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Cancer may lurk in pulses we eat

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After the introduction of Genetically Modified (GM) Roundup Ready crops in 1996, which were engineered to tolerate Roundup herbicide, the use of glyphosate has increased manifold.

 

By Debapriya Mukherjee

Common citizens often do not have access to healthy food as they are contaminated with residual herbicides like glyphosate and other residual pesticides and hormones. Among all of them, glyphosate sold by Bayer as Roundup is the world’s most widely used agrochemical globally with 9.4 million MT already sprayed.

After the introduction of Genetically Modified (GM) Roundup Ready crops in 1996, which were engineered to tolerate Roundup herbicide, the use of glyphosate has increased manifold. In India, farmers spray glyphosate in harvested fields and burn residue to make the fields ready for the next planting of paddy as manual weeding is expensive.

Glyphosate does the job quickly. It is a total weedicide and kills grasses and hardy plants that have deep roots as it enters the leaves and goes to the roots through the stem. It acts by blocking photosynthesis. A few hours of bright sunshine after spraying is enough to kill a plant in about a week. It is also used to remove grass before construction of housing/industrial complexes resulting in high residues in food and damage to soil ecosystem.

Glyphosate was thought to be completely safe for many years as it works by inhibiting an enzyme pathway behind plant growth, which does not exist in humans. Numerous regulatory agencies including the European Food Safety Authority (EFSA) have denied the possibility of any health hazard due to glyphosate. But many reports covering internal company documents have shown how Monsanto’s influence over the EPA succeeded in suppressing health concerns.

Last year courts in the US ordered Monsanto to pay damages of up to $2bn to individuals with cancer; it faces many more lawsuits. In 2015, the World Health Organization’s cancer agency, the IARC, declared that glyphosate was “probably carcinogenic to humans”. Research shows that the percentage of Americans with detectable levels of glyphosate in their bodies increased from 12 per cent in the mid-1970s to 70 per cent by 2014.

This would suggest US regulations have not kept pace with the latest science. Almost three-quarters of the peer-reviewed papers looked at by IARC found evidence of genotoxicity in glyphosate, compared with just 1 per cent of industry analyses. Researchers at a UK consultancy ADAS in 2014 concluded the loss of glyphosate would cause very severe impacts on UK agriculture and the environment with a 20 per cent fall in wheat and rapeseed production and a 25 per cent increase in greenhouse gas emissions – a rise of 12 m. tonnes a year – if glyphosate was banned.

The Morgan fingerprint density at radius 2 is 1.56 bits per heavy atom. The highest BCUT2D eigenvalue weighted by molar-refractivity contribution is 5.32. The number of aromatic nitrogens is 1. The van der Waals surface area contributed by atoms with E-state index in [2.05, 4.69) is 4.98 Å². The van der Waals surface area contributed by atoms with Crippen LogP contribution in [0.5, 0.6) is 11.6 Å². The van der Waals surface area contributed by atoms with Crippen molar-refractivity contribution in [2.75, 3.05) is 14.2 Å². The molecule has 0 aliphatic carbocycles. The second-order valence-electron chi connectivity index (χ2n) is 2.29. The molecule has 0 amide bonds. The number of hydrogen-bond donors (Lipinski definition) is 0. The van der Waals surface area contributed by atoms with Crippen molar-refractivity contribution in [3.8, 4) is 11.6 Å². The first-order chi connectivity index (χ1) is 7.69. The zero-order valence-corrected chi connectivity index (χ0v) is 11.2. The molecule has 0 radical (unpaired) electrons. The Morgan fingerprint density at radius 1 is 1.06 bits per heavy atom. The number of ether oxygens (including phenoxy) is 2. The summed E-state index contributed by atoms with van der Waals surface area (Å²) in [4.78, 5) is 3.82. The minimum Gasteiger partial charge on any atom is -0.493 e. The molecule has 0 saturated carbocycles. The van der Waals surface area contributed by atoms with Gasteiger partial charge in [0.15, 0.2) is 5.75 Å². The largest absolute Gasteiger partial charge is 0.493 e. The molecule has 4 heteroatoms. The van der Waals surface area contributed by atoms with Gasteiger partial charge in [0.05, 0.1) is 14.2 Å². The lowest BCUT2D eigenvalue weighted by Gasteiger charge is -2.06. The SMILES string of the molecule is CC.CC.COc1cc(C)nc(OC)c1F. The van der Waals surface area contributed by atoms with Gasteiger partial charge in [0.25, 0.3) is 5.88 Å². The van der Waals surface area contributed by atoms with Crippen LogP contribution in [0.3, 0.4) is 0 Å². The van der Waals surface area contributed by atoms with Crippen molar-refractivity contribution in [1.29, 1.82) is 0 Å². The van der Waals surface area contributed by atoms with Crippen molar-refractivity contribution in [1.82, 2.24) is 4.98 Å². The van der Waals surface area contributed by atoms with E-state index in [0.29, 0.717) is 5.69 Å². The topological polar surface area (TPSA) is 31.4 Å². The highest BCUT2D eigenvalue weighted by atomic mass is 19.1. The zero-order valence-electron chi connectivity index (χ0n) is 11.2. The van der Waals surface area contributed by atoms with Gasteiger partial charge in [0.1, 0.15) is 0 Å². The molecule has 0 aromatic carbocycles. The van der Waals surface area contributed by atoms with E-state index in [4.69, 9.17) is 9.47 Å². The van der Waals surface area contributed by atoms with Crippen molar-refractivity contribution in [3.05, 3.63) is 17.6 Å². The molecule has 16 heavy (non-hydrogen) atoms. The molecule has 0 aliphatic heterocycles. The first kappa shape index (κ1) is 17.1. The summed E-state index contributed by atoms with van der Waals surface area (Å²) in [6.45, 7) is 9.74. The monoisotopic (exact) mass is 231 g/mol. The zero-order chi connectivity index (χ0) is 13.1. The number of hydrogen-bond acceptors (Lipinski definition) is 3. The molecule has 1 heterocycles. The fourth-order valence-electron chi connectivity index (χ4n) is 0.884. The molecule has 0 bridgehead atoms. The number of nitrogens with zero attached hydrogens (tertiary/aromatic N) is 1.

Because glyphosate weed killer allows planting without ploughing, which helps stop carbon being released to the atmosphere. The ADAS research was used by the National Farmers Union in lobbying against an EU ban in 2017 when the renewal of the licence for glyphosate was being considered. Bayer said farmers around the globe rely on glyphosate to provide enough food for the world’s growing population.

But a German transparency campaign group, Lobby Control revealed two pro-glyphosate German studies that were partly funded by Monsanto and published in 2011 and 2015 without the funding being declared and said, “This is an unacceptable form of opaque lobbying”. Considering the ill-effects of glyphosate, 1.2 million citizens filed a petition calling for an EU ban but the pesticide licence was renewed for five years.

However, this was far shorter than the 15 years that had been sought. Despite its carcinogenic effect, use of the chemical has grown exponentially, with the chemical giant Monsanto – purchased by Bayer in 2018 – dominating the market. The researchers, based on scientific evidence, have explored the dangers of glyphosate – harmful to both human health and the environment.

Argentine scientists found that glyphosate causes birth defects in frogs and chickens. Doctors in Paraguay and Argentina have reported on serious ill-effects like infertility, stillbirths, miscarriage and cancer in GM Soy producing areas. The Chinese Army has reportedly banned all GM foods due to glyphosate residue.

Epidemiological evidence supports strong temporal correlations between glyphosate usage on crops and a multitude of cancers that are reaching epidemic proportions, including breast cancer, pancreatic cancer, kidney cancer, thyroid cancer, liver cancer, bladder cancer and myeloid leukaemia. Glyphosate in lentils originated from Canada is suspected to enter the Indian stomach in ever increasing doses and probably it is one of the major contributing factors behind the apparent runaway increase of autoimmune diseases.